Salary scale

Like private businesses, nonprofit groups must offer competitive salaries to keep top leaders.

In business, the axiom “you get what you pay for” often rings true. And if a business wants to keep its top talent, it has to be competitive, offering its leadership salaries and benefits in line with its industry.

The same goes for nonprofits.

Salaries for Lawrence’s nonprofit leaders vary widely, according to a report in Sunday’s Journal-World. Each nonprofit examined performs what the Internal Revenue Service considers charitable, tax-exempt work. That’s everything from serving the poor to running the Kansas University Endowment Association to operating Lawrence Memorial Hospital.

The Journal-World’s examination of public tax documents for 90 local nonprofits showed the heads of such organizations are paid anywhere from less than $20,000 to more than $400,000 a year.

The median nonprofit director salary in Lawrence was about $57,000, far lower than the median nonprofit director salary nationwide of about $147,000, according to Charity Navigator’s 2010 Compensation Report. And half of the local directors’ annual salaries are between $42,000 and $81,000.

Yet 18 local nonprofit directors make more than $100,000, with six making more than $200,000. Four of the top five highest-compensated directors — all making more than $300,000 — work for organizations affiliated with KU, including KU Athletics, KU Endowment, the KU Alumni Association and the KU Center for Research. LMH president Gene Meyer makes about $440,000.

There is no indication these top salaries are out of line given the multi-million-dollar budgets and hundreds of people employed by the KU and LMH operations. With higher budgets comes greater responsibility and fund-raising needs, and often a bigger salary for the director. At the same time, it is important that boards of these organizations are careful in their deliberations of leadership salaries. They need to make sure salaries are not so high that donors decide too much is spent on administrative salaries rather going toward meeting the organization’s mission.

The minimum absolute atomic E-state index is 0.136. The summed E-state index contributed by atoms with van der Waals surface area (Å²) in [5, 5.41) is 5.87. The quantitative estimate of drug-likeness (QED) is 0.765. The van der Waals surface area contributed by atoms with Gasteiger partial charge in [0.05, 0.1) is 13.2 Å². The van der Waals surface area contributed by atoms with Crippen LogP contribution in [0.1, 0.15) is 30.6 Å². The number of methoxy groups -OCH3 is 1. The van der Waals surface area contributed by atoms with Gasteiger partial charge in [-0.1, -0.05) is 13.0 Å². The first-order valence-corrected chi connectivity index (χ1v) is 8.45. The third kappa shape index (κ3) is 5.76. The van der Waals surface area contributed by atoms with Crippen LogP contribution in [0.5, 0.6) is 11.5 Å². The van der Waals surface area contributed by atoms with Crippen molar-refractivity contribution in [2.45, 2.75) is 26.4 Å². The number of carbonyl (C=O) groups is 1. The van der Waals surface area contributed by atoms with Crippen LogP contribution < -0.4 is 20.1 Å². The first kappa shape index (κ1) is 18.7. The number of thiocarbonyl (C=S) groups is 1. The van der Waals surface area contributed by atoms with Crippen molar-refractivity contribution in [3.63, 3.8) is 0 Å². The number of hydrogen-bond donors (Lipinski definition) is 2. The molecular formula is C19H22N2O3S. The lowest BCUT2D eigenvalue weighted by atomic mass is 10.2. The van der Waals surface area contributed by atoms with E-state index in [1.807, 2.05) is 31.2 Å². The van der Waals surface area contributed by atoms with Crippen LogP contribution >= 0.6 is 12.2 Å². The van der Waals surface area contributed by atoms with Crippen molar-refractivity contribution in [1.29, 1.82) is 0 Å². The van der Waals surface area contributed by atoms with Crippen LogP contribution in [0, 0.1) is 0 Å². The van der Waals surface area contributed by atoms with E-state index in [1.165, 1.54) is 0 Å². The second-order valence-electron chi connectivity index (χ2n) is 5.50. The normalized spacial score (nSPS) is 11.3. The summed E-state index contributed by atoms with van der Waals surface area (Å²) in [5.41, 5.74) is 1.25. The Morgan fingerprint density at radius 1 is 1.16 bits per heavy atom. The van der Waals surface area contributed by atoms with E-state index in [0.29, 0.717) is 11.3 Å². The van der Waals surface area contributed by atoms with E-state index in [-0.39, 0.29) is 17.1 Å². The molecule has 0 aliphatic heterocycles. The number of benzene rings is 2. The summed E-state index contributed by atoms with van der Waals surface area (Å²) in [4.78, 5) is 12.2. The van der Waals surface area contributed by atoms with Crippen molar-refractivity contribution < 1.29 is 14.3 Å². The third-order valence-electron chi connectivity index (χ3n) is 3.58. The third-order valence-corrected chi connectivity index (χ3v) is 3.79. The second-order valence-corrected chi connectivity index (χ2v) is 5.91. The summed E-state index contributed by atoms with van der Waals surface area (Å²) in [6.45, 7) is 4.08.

KU strives to be a national player in academics, research and athletics. And under Meyer’s leadership, LMH has improved its services and offerings, becoming a competitive option in northeast Kansas’s health-care system. Meyer’s compensation should be competitive.

The top nonprofit directors are exceptions. Most of Lawrence’s charitable leaders are working with dwindling resources and shrinking budgets. Thirty-six of the 90 local directors make $50,000 or less. Their compensation is often much lower than their for-profit business counterparts.

It’s common, the Journal-World’s report found, for these directors to be serving out of dedication and commitment to the community. They likely can take their services to the for-profit sector and make a higher salary but don’t.

For those working in this capacity, Lawrence owes them a debt of gratitude.